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Rohingya Flee Burning Villages for Monsoon-drenched Camps

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Rohingya Flee Burning Villages for Monsoon-drenched Camps

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For generations, Rohingya Muslims have called Myanmar’s Rakhine State their home. Now, in what appears to be a systematic purge, the minority ethnic group is being wiped off the map.

After a series of attacks by Muslim militants last month, security forces and allied mobs retaliated by burning down thousands of Rohingya homes in the predominantly Buddhist nation.

More than 500,000 people—roughly half the Rohingya population—have fled to neighboring Bangladesh in the past year, piling into wooden boats that take them to sprawling, monsoon-drenched refugee camps in Bangladesh.

Myanmar leader Aung San Suu Kyi said September 19 that her country does not fear international scrutiny.

Ms. Suu Kyi told the world that even with an estimated 412,000 Rohingya fleeing to Bangladesh in less than a month as their villages burned and hundreds were killed, the “great majority” of Muslims within the conflict zone stayed and that “more than 50 percent of their villages were intact.”

The Nobel Peace laureate’s global image has been tarnished by violence since Rohingya insurgents attacked Myanmar security forces on August 25. Rohingya fled during the military crackdown that followed. Many of their villages were in flames when they left.

“We want to understand why this exodus is happening,” Ms. Suu Kyi added. “We would like to talk to those who have fled as well as those who have stayed.”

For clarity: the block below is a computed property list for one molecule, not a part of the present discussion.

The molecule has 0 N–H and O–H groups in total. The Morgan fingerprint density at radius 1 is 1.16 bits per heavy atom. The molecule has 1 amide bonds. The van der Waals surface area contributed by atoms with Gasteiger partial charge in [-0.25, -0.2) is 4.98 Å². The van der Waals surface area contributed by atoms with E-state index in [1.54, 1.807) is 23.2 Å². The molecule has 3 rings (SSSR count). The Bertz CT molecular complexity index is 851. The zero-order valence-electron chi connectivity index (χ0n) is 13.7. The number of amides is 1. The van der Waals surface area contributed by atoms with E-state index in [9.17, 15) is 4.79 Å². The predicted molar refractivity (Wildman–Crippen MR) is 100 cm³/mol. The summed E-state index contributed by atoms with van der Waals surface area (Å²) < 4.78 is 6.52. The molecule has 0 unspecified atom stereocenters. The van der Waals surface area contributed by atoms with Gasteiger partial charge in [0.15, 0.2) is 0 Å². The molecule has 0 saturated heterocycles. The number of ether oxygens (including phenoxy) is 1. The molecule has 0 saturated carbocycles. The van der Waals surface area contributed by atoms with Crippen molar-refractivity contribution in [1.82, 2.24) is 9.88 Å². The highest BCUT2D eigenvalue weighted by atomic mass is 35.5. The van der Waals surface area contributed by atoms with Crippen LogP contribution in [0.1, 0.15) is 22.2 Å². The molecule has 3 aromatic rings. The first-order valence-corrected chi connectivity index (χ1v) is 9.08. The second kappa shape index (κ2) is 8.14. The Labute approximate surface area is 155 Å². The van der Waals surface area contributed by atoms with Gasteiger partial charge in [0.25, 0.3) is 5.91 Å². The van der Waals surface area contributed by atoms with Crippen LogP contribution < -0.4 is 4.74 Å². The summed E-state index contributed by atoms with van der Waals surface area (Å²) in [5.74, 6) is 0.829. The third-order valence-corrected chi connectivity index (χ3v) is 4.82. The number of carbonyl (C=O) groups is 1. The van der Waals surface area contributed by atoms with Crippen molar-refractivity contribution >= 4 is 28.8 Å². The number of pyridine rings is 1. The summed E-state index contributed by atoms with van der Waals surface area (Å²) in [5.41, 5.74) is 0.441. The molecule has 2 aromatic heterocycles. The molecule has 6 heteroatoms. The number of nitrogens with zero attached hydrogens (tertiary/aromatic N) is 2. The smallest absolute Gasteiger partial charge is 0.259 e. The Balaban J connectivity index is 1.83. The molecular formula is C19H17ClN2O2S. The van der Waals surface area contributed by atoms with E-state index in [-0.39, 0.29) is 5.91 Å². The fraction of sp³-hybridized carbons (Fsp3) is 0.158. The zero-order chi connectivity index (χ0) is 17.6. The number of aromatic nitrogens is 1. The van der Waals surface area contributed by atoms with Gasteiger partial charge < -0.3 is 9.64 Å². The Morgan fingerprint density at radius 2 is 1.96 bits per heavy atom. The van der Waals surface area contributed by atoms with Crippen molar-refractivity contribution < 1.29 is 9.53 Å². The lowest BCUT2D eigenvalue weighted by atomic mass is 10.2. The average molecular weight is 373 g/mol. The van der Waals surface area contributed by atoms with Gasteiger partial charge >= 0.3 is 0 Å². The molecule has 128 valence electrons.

The government has blamed the Rohingya themselves, but members of the persecuted minority have said soldiers and Buddhist mobs attacked them.

Ethnic Rohingya have long faced discrimination in Myanmar and are denied citizenship, even though many families have lived there for generations.

The UN has labeled the Rohingya one of the world’s most persecuted religious minorities. Top officials, including Secretary-General Antonio Guterres, have previously expressed concerns about possible “ethnic cleansing” perpetrated against the Muslim group.

Bangladesh is struggling to keep up with the massive influx of refugees.

“Now we can’t even buy plastic to make a shelter,” said 32-year-old Kefayet Ullah of the camp in Bangladesh where he and his family are struggling to get from one day to the next.

In Rakhine, they had land for farming and a small shop. Now they have nothing.

“Our heart is crying for our home,” he said, tears streaming down his face. “Even the father of my grandfather was born in Myanmar.”

This is not the first time the Rohingya have fled en masse.

Hundreds of thousands left in 1978 and again in the early 1990s, fleeing military and government oppression, though policies were later put in place that allowed many to return. Communal violence in 2012, as the country was transitioning from a half-century of dictatorship to democracy, sent another 100,000 fleeing by boat. Some 120,000 remain trapped in camps under apartheid-like conditions outside Rakhine’s capital, Sittwe.